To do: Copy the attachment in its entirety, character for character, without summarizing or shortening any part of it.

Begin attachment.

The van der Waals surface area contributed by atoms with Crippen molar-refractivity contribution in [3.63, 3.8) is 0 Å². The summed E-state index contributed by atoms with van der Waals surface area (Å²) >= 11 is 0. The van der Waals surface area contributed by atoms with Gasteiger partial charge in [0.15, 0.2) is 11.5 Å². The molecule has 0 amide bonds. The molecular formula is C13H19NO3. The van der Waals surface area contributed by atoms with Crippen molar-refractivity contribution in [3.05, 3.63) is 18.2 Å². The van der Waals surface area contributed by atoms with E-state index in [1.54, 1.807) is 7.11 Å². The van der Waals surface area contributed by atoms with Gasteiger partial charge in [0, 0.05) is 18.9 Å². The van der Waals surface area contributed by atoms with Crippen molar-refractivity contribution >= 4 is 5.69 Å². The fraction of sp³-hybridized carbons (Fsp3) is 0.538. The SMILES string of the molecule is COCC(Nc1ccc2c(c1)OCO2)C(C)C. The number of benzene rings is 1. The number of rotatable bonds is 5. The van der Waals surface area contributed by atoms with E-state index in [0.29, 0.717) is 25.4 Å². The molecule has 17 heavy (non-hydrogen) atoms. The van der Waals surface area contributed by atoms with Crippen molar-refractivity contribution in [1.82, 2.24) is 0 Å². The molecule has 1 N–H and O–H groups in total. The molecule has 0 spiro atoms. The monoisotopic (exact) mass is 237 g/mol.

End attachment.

The van der Waals surface area contributed by atoms with Crippen molar-refractivity contribution in [3.63, 3.8) is 0 Å². The summed E-state index contributed by atoms with van der Waals surface area (Å²) >= 11 is 0. The van der Waals surface area contributed by atoms with Gasteiger partial charge in [0.15, 0.2) is 11.5 Å². The molecule has 0 amide bonds. The molecular formula is C13H19NO3. The van der Waals surface area contributed by atoms with Crippen molar-refractivity contribution in [3.05, 3.63) is 18.2 Å². The van der Waals surface area contributed by atoms with E-state index in [1.54, 1.807) is 7.11 Å². The van der Waals surface area contributed by atoms with Gasteiger partial charge in [0, 0.05) is 18.9 Å². The van der Waals surface area contributed by atoms with Crippen molar-refractivity contribution >= 4 is 5.69 Å². The fraction of sp³-hybridized carbons (Fsp3) is 0.538. The SMILES string of the molecule is COCC(Nc1ccc2c(c1)OCO2)C(C)C. The number of benzene rings is 1. The number of rotatable bonds is 5. The van der Waals surface area contributed by atoms with E-state index in [0.29, 0.717) is 25.4 Å². The molecule has 17 heavy (non-hydrogen) atoms. The van der Waals surface area contributed by atoms with Crippen molar-refractivity contribution in [1.82, 2.24) is 0 Å². The molecule has 1 N–H and O–H groups in total. The molecule has 0 spiro atoms. The monoisotopic (exact) mass is 237 g/mol.